The water wasn’t bad, level 2. It was lower than usual as water had not been released from the dam up-stream and we slipped over rocks. There were a few drops, and of course, I got soaked.
There was a photographer in a kayak who constantly passed us, stood on the bank, took our photos, and then sold the photos to us at the end of the trip. Well worth the $20.
Toward the end we stopped for pineapple and water melon.
All in all, it was worth it, even though it was out of my comfort zone.
Two years age I attended the Matanza in Belen, NM where I ate my fill of roasted whole hog, beans, chile, and tortillas. This year it is scheduled for January 26, 2019 from 8:00 AM to 3:00 PM at Eagle Park in Belen, NM, about 30 miles South of Albuquerque, NM.
Matanzas involve roasting a whole pig overnight in a pit dug in the ground. It is a celebration for all your family and friends. It involves a lot of home-made food and too much drinking. The first one I attended was when I came to Albuquerque over 50 years ago and was held on Thanksgiving Day. Lou had obtained a 300 pound hog and the night before it was placed in a pit in his backyard, wrapped in wet burlap, and laid on top of a huge bed of coals. The hog was then covered with coals and dirt and left to roast for twelve hours.
It was hoisted out of the pit, unwrapped, and the meat fell off the bones. More beer, pinto beans, tortillas, salad and pork made the Thanksgiving Dinner one that I remember to this day.
The one in Belen is more organized, raising money for charity. It costs $15 and is preceded by judges determining who made the best red chile, pork, tortillas and chicharrones. There are long lines and no shortage of beer. It is best to come early.
You can read about the “World’s Largest Matanza” in the January 2018 issue of New Mexico Magazine. The article, “Whole Hog” by Gwyneth Doland is worth reading. The article also contains recipes if you want to create your own Matanza, and tells you where to buy a whole hog. Go for it.
The 2017 Belen Matanza was the first I attended.
For instructions see the Weekly Alibi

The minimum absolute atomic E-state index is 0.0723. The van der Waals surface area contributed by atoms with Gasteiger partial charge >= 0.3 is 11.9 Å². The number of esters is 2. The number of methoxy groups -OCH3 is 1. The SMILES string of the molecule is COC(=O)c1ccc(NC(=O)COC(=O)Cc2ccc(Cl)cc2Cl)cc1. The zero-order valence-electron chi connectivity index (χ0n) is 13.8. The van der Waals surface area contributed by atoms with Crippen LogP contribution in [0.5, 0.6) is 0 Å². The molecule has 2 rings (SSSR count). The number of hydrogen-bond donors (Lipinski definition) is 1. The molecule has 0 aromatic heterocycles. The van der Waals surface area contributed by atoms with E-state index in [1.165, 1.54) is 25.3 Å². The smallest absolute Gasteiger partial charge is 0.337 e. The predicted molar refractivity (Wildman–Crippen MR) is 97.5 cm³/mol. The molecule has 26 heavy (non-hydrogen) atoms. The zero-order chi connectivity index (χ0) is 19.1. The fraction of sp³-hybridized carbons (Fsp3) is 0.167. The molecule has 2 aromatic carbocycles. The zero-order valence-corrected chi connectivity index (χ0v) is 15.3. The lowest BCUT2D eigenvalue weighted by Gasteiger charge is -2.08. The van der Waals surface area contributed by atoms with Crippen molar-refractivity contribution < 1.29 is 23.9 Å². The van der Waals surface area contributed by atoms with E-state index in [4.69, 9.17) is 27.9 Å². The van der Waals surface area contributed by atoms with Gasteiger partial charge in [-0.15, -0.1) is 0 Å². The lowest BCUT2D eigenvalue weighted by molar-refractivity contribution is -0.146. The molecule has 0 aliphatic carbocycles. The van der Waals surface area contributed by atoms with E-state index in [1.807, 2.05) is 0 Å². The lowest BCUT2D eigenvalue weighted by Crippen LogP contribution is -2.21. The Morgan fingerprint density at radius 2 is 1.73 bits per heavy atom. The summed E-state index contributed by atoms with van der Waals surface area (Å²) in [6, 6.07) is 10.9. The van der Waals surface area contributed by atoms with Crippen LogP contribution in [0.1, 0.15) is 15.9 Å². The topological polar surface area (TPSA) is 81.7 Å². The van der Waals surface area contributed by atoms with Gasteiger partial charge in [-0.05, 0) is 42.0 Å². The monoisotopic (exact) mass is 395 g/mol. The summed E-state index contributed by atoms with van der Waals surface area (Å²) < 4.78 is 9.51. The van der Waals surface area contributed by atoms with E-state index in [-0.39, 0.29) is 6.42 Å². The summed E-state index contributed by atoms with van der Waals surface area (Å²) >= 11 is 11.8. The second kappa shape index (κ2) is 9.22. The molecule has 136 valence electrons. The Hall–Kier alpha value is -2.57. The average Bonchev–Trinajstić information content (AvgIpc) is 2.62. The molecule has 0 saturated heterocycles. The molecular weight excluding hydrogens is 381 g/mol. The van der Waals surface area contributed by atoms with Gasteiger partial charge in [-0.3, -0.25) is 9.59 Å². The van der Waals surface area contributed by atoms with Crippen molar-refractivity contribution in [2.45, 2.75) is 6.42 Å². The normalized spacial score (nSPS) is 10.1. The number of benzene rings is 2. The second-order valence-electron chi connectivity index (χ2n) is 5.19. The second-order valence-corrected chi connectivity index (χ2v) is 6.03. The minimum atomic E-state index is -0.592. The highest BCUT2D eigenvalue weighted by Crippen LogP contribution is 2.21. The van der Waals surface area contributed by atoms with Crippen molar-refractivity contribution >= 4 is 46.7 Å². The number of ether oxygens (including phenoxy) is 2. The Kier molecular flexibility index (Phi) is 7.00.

Gertrude Winifred Tyler
2-4-1882 to 9-29=1980 – age 98
When I was between 5 and 10 years old, in the late 1940’s, I used to visit my grandparents in Villisca, Iowa. I would spend time with my grandfather’s two sisters, who were in their 60’s, and who were unlike any other women (housewives) that I knew. My recent interest in genealogy has proven how unique they were.
Gertrude Winifred Tyler was born in 1882 in Villisca, Iowa. She graduated from Simpson College in Indianola, Iowa in 1909 followed by a Master’s Degree in Education from Columbia University in New York.
In 1913 she opened Stevens Memorial Suining Girls Boarding School in Suining, Sichuan, China, for the Women’s Foreign Missionary Society of the Methodist Episcopal Church. She ran the school for around 30 years.
During this time she made numerous trips back to the US and I found her name listed as one of 19 US Citizens on the passenger manifest of the Nippon Maru, which arrived in San Francisco from Yokohama, Japan on July 16, 1919.
Gertrude had a large collection of Chinese wall hangings and artifacts. I have some of the hangings, but most of her collection is now in the Villisca Public Library.
Bertha Marie Tyler
9-6-1879 to 12-7-1971 age 92
Aunt Bertha, taught school in Orient, Iowa, graduated from Simpson College in 1912 and received her Master’s in Education and Psychology from the State University of Iowa in Ames, Iowa. She was then a school principal in Orient, Iowa and the Superintendent of Schools in Orient, Iowa for 16 years.
From 1934-1938 Aunt Bertha lived in Little Rock, Arkansas where she was the Dean of Women and Professor of Education for Philander Smith College, a college established in 1877 for freed African-American Slaves and still in existence and thriving today. The school was supported by the Methodist Church.